The largest wastewater network upgrade in Logan City, south of Brisbane for more than a decade is now underway.

The $49 million project involves the duplication of 6.4km of wastewater pipelines through Slacks Creek, Meadowbrook, Tanah Merah and Loganholme, and a major upgrade of the Alfred Street pump station at Slacks Creek.

Roads and Water Infrastructure Committee Chairperson, Councillor Don Petersen, said the project was crucial to ensuring essential services in Logan were operating efficiently, and could continue to do so as the city grew.

“Our city is growing and according to current forecasts, Logan will be home to nearly 250,000 new residents by 2031,” Cr Petersen said.

“Council is committed to providing our residents with quality services, such as those for transporting water and wastewater, and this project is a great example of Council meeting this commitment.

“As a result of the State Government’s South East Queensland Regional Plan 2009-2031, Logan is set to experience significant growth over the next 20 years. In order to be on the front foot, Council is starting these upgrades now to ensure we have the infrastructure in place to cater for the city’s future needs.”

The Slacks Creek to Loganholme wastewater network upgrade will be undertaken in stages and is expected to be completed by mid 2014. Initial activities involve the installation of 2km of new pipelines between Tanah Merah and Loganholme.

All works will be delivered by Council’s award-winning infrastructure delivery team, Logan Water Alliance.

Councillor Luke Smith said the project had been strategically planned to make use of Council-owned land where possible.

“The pipeline alignment selected for this project passes through several government-owned parcels of land, including recreational and sporting areas, drainage easements, road reserve and the Loganholme Wastewater Treatment Plant,” he said.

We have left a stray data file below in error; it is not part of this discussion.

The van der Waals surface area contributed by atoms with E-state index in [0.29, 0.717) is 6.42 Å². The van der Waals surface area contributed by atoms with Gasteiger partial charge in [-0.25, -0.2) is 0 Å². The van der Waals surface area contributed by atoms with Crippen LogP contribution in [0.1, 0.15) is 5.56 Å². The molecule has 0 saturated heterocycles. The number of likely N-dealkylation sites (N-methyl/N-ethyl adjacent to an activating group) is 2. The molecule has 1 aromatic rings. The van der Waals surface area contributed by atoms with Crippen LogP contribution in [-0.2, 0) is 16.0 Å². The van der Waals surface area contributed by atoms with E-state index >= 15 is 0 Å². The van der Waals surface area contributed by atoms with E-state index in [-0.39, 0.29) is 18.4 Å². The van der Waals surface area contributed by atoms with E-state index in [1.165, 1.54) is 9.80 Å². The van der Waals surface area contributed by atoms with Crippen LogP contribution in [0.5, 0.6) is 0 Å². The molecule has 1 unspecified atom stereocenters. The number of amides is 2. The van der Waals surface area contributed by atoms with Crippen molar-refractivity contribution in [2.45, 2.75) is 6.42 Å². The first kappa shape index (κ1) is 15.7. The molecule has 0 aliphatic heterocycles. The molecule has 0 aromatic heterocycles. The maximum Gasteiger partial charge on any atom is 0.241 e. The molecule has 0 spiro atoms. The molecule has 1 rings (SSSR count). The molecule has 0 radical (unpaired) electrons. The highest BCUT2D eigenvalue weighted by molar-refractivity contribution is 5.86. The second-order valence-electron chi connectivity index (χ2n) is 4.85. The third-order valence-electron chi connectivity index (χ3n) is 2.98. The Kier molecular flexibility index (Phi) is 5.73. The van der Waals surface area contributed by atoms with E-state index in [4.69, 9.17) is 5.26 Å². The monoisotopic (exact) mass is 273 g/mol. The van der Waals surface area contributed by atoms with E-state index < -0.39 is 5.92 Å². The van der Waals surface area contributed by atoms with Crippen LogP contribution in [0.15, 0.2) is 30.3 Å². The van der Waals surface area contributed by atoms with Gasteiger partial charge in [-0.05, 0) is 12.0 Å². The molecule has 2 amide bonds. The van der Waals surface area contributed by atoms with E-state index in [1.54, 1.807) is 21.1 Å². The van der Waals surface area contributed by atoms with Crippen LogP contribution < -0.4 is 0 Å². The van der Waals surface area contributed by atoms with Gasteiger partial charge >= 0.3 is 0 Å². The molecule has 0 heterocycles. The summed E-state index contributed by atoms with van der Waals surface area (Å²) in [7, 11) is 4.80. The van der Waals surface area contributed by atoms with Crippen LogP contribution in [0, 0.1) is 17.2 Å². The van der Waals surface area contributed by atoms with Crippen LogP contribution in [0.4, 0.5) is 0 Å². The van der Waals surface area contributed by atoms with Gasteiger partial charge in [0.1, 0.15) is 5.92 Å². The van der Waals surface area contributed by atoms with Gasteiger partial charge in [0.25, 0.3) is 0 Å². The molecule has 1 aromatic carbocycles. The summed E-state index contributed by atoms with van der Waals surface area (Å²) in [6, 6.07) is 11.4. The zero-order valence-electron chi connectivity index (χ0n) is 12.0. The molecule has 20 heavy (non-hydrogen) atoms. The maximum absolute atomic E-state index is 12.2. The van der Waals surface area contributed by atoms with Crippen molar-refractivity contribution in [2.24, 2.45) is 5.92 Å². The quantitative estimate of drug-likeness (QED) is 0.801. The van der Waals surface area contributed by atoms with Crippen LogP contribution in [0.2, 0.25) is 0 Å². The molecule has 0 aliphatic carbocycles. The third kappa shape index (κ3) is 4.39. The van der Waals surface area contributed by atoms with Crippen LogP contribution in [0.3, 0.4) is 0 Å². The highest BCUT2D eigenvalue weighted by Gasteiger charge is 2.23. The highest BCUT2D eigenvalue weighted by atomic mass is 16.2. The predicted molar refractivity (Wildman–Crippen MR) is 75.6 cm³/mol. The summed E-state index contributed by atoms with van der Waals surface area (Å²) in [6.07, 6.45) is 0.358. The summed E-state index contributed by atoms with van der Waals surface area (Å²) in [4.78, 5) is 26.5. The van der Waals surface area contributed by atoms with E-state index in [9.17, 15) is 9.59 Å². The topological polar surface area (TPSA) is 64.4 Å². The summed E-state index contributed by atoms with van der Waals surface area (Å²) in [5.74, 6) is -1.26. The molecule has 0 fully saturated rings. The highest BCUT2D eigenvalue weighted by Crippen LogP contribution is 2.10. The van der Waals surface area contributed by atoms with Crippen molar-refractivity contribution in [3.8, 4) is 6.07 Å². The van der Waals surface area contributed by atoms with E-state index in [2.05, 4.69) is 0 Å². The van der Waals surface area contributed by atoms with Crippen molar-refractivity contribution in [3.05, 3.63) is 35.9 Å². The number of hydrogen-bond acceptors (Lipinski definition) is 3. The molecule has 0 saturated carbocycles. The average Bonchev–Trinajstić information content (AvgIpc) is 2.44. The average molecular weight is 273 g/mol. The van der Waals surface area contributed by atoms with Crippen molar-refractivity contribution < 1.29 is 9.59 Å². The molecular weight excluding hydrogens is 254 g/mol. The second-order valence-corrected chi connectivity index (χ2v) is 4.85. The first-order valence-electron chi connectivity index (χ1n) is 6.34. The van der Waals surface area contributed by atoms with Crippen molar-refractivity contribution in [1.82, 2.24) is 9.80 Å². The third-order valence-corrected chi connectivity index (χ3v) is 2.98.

“This was a strategic decision by Council, given that much of the surrounding area is residential.

“The use of government-owned land to install sections of the new wastewater pipelines is expected to minimise noise and dust impacts for surrounding residents.

“Similarly, to minimise impacts on the local road network, sections of the pipelines that cross major roadways, such as the Logan and Pacific Motorways, will be installed using underground construction methods.”

The new pipelines will connect into the Loganholme Wastewater Treatment Plant, which is currently undergoing its own major upgrade to allow the plant to process and treat higher volumes of wastewater. The two projects take Council’s total commitment to upgrading the Loganholme wastewater catchment to $70 million.

Logan Water Alliance (LWA) is a public private sector partnership comprising Logan City Council and engineering service providers Tenix, Parsons Brinckerhoff and Cardno.

The alliance was established in August 2009 and is responsible for planning, designing, constructing and commissioning new and improved water and wastewater infrastructure across the city.

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